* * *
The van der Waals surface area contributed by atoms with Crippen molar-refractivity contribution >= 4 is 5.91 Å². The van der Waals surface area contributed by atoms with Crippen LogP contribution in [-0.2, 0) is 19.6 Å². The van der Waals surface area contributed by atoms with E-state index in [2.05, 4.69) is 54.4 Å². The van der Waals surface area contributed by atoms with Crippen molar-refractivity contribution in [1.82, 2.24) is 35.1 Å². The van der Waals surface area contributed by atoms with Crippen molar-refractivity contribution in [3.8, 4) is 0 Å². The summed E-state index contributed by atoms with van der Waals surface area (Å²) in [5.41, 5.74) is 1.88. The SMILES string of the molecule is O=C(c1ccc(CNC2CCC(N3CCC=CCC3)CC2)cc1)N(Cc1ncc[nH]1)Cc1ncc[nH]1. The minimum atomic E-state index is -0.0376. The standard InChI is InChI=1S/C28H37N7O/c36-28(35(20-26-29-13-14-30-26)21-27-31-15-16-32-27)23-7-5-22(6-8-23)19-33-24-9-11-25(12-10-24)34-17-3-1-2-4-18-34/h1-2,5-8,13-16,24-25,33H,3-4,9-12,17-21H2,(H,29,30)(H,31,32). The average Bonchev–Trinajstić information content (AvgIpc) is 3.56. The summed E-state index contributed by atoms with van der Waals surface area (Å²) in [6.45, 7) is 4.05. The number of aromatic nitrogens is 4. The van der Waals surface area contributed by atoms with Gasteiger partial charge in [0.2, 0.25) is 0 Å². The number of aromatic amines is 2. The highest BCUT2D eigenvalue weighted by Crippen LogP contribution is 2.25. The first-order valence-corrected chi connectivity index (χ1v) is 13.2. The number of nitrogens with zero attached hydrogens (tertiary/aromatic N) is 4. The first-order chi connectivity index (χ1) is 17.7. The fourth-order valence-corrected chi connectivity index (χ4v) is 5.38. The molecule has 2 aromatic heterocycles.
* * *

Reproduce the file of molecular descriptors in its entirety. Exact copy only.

The van der Waals surface area contributed by atoms with Crippen molar-refractivity contribution >= 4 is 5.91 Å². The van der Waals surface area contributed by atoms with Crippen LogP contribution in [-0.2, 0) is 19.6 Å². The van der Waals surface area contributed by atoms with E-state index in [2.05, 4.69) is 54.4 Å². The van der Waals surface area contributed by atoms with Crippen molar-refractivity contribution in [1.82, 2.24) is 35.1 Å². The van der Waals surface area contributed by atoms with Crippen molar-refractivity contribution in [3.8, 4) is 0 Å². The summed E-state index contributed by atoms with van der Waals surface area (Å²) in [5.41, 5.74) is 1.88. The SMILES string of the molecule is O=C(c1ccc(CNC2CCC(N3CCC=CCC3)CC2)cc1)N(Cc1ncc[nH]1)Cc1ncc[nH]1. The minimum atomic E-state index is -0.0376. The standard InChI is InChI=1S/C28H37N7O/c36-28(35(20-26-29-13-14-30-26)21-27-31-15-16-32-27)23-7-5-22(6-8-23)19-33-24-9-11-25(12-10-24)34-17-3-1-2-4-18-34/h1-2,5-8,13-16,24-25,33H,3-4,9-12,17-21H2,(H,29,30)(H,31,32). The average Bonchev–Trinajstić information content (AvgIpc) is 3.56. The summed E-state index contributed by atoms with van der Waals surface area (Å²) in [6.45, 7) is 4.05. The number of aromatic nitrogens is 4. The van der Waals surface area contributed by atoms with Gasteiger partial charge in [0.2, 0.25) is 0 Å². The number of aromatic amines is 2. The highest BCUT2D eigenvalue weighted by Crippen LogP contribution is 2.25. The first-order valence-corrected chi connectivity index (χ1v) is 13.2. The number of nitrogens with zero attached hydrogens (tertiary/aromatic N) is 4. The first-order chi connectivity index (χ1) is 17.7. The fourth-order valence-corrected chi connectivity index (χ4v) is 5.38. The molecule has 2 aromatic heterocycles.